Does billionaire Paul Allen’s deep-sea discovery of one of Japan’s largest World War II battleships earlier this year signal that it’s time for wealthy clients to consider investing in shipwreck search and recovery?

That depends. Shipwreck treasure hunting may be exciting, but it can be a particularly treacherous investment, say experts. 

The world’s ocean floors may be littered with shipwrecks, but many of those in shallow waters have already been found. “Operations are now moving to deep water, which is more expensive to explore,” says Jim Goold, an underwater archaeologist and attorney with Washington, D.C., law firm Covington & Burling. 

Some operations, such as Allen’s expedition to find and explore the wreckage of the battleship Musashi, sunk in 1944 by a U.S. submarine during the Battle of Leyte Gulf, are undertaken to locate and document historical wrecks. 

“I don’t know of any treasure-hunting outfit that has returned a profit to investors since the 1980s,” he says.

Although a number of public and private companies claim they actively engage in shipwreck treasure recovery, “The Mel Fisher days are over,” says Goold, referring to the legendary treasure hunter. In 1985, Fisher gave prominence to the trade by salvaging about $450 million in gold, silver, jewels and other artifacts from the wreck of the Spanish galleon Nuestra Señora de Atocha, which sank in 1622 off the Florida Keys. 

But such bountiful wrecks are quite rare, meaning treasure hunting is more of a deep-sea lottery than a formula for investment growth, observers say.

“I have represented a number of investors who were unhappy about being taken,” Goold says.

Voyage To The Bottom Of The Sea
If you just look at the numbers, trolling the world’s oceans for sunken treasure would seem to be a potentially lucrative undertaking.

Over 3 million undiscovered shipwrecks are scattered across the world’s seabeds, with a combined value of hundreds of billions of dollars, according to UNESCO. But experts say only a hundred or so might have carried cargoes worth $50 million or more.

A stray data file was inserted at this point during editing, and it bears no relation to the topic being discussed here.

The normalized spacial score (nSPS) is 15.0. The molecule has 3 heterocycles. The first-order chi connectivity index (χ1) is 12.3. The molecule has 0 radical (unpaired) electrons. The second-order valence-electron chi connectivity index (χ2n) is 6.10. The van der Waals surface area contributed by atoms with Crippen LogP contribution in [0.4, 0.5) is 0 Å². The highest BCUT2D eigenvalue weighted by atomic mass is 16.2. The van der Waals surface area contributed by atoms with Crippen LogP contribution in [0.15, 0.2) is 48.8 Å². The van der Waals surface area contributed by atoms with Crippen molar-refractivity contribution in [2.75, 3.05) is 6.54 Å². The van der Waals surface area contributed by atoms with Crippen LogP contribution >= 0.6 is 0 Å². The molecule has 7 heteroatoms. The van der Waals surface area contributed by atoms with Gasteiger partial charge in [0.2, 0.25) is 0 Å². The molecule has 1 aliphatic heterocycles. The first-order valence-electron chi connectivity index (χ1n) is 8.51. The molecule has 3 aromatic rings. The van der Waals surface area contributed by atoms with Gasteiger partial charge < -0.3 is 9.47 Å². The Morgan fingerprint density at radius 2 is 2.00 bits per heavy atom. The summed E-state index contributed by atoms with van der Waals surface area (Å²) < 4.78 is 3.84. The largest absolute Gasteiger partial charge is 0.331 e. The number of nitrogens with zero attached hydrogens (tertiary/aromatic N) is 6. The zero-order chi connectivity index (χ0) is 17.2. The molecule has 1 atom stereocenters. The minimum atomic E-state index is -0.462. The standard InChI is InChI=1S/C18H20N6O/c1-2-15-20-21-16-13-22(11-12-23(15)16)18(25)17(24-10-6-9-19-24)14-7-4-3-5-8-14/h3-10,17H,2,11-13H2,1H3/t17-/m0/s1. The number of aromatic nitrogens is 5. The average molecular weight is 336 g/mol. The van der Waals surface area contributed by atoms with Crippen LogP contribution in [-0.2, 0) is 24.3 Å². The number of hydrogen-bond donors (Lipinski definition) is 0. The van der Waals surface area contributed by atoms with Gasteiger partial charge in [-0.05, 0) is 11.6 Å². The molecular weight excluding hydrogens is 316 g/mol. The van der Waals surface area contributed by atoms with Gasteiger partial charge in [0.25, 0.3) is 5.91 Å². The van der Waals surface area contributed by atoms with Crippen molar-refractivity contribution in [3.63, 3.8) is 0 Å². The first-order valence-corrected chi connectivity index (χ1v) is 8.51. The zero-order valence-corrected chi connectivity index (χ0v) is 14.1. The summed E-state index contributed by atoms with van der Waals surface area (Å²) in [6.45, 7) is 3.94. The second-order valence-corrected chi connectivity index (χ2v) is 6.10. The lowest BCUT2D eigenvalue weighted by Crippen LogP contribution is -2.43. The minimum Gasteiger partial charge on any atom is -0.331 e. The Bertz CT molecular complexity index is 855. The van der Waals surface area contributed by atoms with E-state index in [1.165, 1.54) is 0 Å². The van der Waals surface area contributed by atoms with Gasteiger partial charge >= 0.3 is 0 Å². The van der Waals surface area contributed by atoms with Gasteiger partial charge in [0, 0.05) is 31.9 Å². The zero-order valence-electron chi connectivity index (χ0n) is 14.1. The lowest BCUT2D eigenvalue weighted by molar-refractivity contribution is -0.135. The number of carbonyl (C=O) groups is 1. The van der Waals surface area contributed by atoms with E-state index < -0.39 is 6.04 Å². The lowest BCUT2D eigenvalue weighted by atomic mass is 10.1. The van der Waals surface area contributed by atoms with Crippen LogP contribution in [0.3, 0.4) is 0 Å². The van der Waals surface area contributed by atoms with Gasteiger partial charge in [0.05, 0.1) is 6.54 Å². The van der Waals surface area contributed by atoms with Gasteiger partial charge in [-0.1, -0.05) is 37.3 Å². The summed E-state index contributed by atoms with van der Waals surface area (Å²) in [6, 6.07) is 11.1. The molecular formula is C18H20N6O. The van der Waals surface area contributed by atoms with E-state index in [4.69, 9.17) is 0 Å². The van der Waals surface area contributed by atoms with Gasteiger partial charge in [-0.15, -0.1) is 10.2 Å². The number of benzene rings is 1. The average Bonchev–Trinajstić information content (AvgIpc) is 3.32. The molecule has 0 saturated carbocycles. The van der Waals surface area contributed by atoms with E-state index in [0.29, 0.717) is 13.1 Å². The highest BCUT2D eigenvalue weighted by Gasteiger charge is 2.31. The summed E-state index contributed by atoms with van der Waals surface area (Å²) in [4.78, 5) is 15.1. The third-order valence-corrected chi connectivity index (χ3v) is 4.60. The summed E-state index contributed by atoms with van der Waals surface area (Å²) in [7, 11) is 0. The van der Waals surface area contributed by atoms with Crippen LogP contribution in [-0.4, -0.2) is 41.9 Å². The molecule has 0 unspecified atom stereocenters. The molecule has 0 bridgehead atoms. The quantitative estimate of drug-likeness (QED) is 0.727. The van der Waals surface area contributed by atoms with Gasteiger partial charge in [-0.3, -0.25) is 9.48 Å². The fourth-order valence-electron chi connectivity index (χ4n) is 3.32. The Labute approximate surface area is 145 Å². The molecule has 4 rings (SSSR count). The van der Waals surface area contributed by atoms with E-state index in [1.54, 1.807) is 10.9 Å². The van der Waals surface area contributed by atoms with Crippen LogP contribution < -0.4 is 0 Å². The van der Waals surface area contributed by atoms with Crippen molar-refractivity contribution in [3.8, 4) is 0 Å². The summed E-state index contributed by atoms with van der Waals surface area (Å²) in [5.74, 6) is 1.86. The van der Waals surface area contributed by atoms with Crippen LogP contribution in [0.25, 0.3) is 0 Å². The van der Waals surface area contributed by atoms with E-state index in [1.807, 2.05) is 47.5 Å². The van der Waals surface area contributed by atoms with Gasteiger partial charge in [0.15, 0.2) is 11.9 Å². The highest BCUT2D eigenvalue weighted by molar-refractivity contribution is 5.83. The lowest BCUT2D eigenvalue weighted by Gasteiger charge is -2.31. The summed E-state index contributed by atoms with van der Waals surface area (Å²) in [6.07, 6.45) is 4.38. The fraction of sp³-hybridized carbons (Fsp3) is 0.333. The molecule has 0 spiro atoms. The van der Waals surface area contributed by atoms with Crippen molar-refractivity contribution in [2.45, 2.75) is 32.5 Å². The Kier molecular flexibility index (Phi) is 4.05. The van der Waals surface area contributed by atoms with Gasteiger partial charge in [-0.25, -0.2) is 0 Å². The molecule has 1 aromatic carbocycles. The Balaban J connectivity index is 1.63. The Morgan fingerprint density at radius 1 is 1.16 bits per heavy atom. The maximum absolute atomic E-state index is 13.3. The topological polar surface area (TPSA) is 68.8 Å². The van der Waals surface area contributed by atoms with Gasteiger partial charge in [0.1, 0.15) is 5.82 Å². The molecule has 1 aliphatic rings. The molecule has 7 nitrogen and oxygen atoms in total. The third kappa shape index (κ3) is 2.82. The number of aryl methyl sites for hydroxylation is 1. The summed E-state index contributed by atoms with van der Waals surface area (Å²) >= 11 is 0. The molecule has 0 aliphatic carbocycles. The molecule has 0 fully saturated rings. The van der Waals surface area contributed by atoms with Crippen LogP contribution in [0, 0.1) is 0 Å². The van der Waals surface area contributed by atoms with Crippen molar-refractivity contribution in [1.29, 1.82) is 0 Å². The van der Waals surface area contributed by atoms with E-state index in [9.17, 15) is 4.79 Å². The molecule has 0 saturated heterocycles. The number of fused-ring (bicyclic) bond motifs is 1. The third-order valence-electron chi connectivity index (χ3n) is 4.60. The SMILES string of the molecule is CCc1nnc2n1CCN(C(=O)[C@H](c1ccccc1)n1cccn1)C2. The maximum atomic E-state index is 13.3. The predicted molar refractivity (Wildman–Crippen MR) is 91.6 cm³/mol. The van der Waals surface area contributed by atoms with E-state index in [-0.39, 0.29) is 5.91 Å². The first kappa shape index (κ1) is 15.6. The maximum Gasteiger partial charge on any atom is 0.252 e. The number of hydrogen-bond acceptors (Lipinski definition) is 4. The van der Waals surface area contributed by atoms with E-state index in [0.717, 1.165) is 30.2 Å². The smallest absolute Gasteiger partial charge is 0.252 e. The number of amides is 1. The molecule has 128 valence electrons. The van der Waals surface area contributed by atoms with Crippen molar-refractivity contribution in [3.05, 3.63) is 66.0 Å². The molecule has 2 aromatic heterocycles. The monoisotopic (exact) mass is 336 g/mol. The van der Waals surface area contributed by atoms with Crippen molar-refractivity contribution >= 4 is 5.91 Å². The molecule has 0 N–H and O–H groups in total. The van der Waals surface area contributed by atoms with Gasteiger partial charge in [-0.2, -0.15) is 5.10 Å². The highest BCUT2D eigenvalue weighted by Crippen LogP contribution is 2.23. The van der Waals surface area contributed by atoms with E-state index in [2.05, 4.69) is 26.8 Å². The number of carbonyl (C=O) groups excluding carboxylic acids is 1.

Hedge funds, private equity firms and affluent individuals have long provided funds to back recovery expeditions. Private companies in this space include U.K.-based Blue Water Recoveries; West Palm Beach, Fla.-based Treasure Expeditions; and Santa Monica, Calif.-based Galleon Ventures. There are also a few private firms in Asia searching for sunken ships thought to contain valuable porcelain and other fine ceramics.

Of the half-dozen or so public companies in the treasure-hunting industry, most trade over the counter. These include Blue Water Ventures International, Seafarer Exploration Corporation, Oceanic Research & Recovery Inc. and Deep Blue Marine.

Tampa, Fla.-based Odyssey Marine Exploration, which trades on the Nasdaq, may be the most prominent of the public companies in this space. In 2011, Odyssey found the British merchant ship S.S. Gairsoppa, which was sunk by a German U-boat 300 miles off Ireland’s coast in 1941. Odyssey recovered more than 110 tons of silver ingots from the vessel. Under its agreement with the British government, Odyssey receives 80% of the net value of the silver it has recovered—which totaled about $210 million as of July 2013, according to news reports.